There was also the issue of the Volga zander. Just as Batman must have his Robin and Paula Abdul must have her sedatives, the zander has a smaller, lesser-known relative called a Volga zander. These are zander-shaped but differentiated from the standard by having bold black stripes instead of faint blotches and lines, and Attila had indicated that this species was quite common. So even though we hadn’t caught any yet, I wasn’t too worried about it. (Except that I kept pestering Attila with questions about where the Volgas lived, what they ate, and where he had caught them through the years, and if any were swimming below us at this very moment.)
Jens tells me how many zander I have caught.
To amuse myself and take a shot at some other species, I put out a small ledger rod armed with worms. I was on hair-trigger mode with every slight tap, because there are a variety of species here that are unique to the area. I was especially interested in catching what Jens and Attila called a “mini-wels” – a small catfish. I racked my brain trying to figure out what it could be, and the closest I could come up with was an Aristotle Catfish, but I had thought these lived further south. I didn’t have to wait long – a quick bite, a determined little fight, and as I swung a fish into the boat, Jens said – “Yes, the mini-wels!” The mini-wels, as it turns out, is a black bullhead, brought from America by misguided aquarists. Another American transplant? In Hungary? I flew 7000 miles to catch something that lives in every drainage ditch in Ohio? Why is it that I can’t go to Ohio and catch a Volga zander? I also caught more “free love” bream and a perfectly beautiful ruffe – see details of previous ruffe mishaps at: https://1000fish.wordpress.com/2010/07/11/liederhosed-a-ruffe-weekend-in-germany/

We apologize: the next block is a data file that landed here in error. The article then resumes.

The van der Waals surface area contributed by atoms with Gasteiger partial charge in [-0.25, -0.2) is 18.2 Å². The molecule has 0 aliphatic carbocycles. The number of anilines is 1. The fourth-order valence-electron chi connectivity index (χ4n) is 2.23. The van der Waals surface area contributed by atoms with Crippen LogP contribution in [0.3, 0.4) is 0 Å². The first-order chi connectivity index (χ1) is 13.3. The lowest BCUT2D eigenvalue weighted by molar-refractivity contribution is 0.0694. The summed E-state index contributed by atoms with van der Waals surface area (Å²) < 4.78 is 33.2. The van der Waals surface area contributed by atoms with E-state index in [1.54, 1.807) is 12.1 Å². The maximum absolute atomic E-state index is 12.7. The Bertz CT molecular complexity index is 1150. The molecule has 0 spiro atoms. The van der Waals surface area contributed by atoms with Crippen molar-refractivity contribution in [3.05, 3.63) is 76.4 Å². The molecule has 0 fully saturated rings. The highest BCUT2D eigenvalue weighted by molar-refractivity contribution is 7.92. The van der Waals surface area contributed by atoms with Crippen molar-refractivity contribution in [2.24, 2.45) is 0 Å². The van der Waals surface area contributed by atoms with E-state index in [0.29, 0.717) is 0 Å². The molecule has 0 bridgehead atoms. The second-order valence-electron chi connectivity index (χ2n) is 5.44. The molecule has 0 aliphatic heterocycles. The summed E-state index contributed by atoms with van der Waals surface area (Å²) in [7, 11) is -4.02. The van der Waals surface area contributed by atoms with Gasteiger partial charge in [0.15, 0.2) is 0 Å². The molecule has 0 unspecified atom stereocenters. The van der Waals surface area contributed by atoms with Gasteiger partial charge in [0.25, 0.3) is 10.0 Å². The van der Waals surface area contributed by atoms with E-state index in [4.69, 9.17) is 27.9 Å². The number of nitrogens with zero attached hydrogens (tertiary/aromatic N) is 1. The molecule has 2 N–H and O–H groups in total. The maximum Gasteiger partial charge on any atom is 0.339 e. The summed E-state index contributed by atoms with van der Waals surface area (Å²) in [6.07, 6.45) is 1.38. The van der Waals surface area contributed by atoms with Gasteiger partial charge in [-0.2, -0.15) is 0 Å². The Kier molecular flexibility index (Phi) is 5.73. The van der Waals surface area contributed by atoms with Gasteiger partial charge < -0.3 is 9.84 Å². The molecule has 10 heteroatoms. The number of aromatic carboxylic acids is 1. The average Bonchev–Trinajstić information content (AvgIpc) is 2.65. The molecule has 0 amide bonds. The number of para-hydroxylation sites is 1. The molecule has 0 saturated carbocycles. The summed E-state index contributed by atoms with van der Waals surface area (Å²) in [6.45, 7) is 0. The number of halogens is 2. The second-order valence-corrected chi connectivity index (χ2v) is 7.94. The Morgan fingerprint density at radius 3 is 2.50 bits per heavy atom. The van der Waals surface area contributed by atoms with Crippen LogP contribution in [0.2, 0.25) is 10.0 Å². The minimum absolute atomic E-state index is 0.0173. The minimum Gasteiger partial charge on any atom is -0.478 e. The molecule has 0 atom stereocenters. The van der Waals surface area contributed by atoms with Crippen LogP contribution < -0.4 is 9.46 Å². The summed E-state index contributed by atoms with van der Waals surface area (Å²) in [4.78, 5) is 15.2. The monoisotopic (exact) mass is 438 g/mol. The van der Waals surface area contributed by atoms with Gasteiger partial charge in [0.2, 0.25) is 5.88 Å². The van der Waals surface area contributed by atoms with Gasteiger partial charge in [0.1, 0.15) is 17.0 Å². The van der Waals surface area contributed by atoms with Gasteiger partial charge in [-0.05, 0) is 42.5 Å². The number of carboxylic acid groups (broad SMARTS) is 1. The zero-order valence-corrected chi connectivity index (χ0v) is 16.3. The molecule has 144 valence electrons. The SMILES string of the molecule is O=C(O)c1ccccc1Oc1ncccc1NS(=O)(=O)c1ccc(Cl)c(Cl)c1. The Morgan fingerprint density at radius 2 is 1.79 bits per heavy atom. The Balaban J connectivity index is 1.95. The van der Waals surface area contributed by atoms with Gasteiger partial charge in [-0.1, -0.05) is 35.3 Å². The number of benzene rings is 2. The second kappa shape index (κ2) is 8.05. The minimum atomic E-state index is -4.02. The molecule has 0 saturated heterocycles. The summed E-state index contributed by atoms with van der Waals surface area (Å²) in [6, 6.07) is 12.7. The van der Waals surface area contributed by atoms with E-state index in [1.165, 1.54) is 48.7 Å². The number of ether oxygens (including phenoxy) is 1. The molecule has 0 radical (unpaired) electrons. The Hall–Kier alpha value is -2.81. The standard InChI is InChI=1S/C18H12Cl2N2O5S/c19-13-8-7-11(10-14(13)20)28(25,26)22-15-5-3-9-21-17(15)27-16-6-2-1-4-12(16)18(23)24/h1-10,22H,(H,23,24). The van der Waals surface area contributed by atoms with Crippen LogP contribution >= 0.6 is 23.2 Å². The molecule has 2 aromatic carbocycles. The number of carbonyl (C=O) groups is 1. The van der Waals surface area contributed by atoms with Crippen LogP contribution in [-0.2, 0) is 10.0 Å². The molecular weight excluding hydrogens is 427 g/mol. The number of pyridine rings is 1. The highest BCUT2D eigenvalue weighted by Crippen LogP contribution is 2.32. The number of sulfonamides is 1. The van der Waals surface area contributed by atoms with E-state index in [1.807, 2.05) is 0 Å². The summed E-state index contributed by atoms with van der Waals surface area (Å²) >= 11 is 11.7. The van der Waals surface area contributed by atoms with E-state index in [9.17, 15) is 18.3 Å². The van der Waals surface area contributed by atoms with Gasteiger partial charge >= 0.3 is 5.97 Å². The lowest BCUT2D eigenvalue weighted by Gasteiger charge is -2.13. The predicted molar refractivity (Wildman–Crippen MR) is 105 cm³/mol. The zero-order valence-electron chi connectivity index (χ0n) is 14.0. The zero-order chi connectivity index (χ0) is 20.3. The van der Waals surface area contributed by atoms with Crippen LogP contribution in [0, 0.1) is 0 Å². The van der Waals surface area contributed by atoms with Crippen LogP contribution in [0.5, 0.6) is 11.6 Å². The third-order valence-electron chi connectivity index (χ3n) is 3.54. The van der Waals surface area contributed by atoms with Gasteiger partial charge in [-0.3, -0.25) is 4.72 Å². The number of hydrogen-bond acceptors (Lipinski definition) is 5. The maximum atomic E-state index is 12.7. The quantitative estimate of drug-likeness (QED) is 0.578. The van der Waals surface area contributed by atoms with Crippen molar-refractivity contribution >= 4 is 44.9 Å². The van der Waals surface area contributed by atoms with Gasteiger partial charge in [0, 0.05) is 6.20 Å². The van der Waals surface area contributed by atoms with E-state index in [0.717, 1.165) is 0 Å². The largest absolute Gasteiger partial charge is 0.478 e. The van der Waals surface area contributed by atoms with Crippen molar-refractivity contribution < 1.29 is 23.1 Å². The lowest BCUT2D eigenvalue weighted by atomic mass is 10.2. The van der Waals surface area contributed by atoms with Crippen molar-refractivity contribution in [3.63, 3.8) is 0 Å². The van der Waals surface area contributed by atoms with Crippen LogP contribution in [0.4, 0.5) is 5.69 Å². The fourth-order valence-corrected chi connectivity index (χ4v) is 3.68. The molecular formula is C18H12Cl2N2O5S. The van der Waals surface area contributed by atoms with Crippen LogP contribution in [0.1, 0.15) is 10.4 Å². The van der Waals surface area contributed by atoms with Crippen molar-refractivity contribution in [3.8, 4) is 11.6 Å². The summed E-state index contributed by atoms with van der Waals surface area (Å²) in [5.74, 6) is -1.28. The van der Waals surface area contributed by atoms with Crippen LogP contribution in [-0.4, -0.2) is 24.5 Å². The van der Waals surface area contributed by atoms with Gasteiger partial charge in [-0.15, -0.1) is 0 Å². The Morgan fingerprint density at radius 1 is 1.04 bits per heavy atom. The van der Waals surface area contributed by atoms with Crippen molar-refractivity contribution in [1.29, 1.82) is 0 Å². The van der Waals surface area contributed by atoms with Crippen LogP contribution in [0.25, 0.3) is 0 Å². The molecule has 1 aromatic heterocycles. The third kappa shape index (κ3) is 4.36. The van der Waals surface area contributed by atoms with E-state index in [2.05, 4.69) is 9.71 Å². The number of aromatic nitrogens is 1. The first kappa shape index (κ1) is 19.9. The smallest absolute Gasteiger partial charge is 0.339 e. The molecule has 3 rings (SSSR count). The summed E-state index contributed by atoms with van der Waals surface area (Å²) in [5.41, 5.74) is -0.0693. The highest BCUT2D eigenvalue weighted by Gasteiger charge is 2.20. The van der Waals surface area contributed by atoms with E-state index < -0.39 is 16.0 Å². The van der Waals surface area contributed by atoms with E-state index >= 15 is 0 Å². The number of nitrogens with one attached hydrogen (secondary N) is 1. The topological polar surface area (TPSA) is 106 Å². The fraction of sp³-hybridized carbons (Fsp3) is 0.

The expat black bullhead
A lovely Ruffe. This is actually a really big one.
As afternoon gave way to early evening, we headed back to the Hableany and another contest with the goulash. Now, you might ask – “Steve, the goulash positively punished you last night. Why in the world would you go a second round with it?” I am nothing if not stubborn, and I figured if I didn’t add the peppers this time, it might actually be a good dinner, and I would still be culturally authentic. (And there was no Burger King nearby.) So I pitched the small bowl of culinary shrapnel under the table, where it discolored the carpet. That made things better, but then I discovered that OEM goulash is also pretty darn spicy.
I drifted off to sleep, lips burning, but I was content that I had added a country and likely 2 species. Of course, I wanted that Volga Zander in the worst way. And Jens drifted off to sleep, unaware that his morning would start with a divine message.
Sunset over the River Tisza. It was getting chilly by this point.
* Of course, the fighting would have been over by the time the program ended.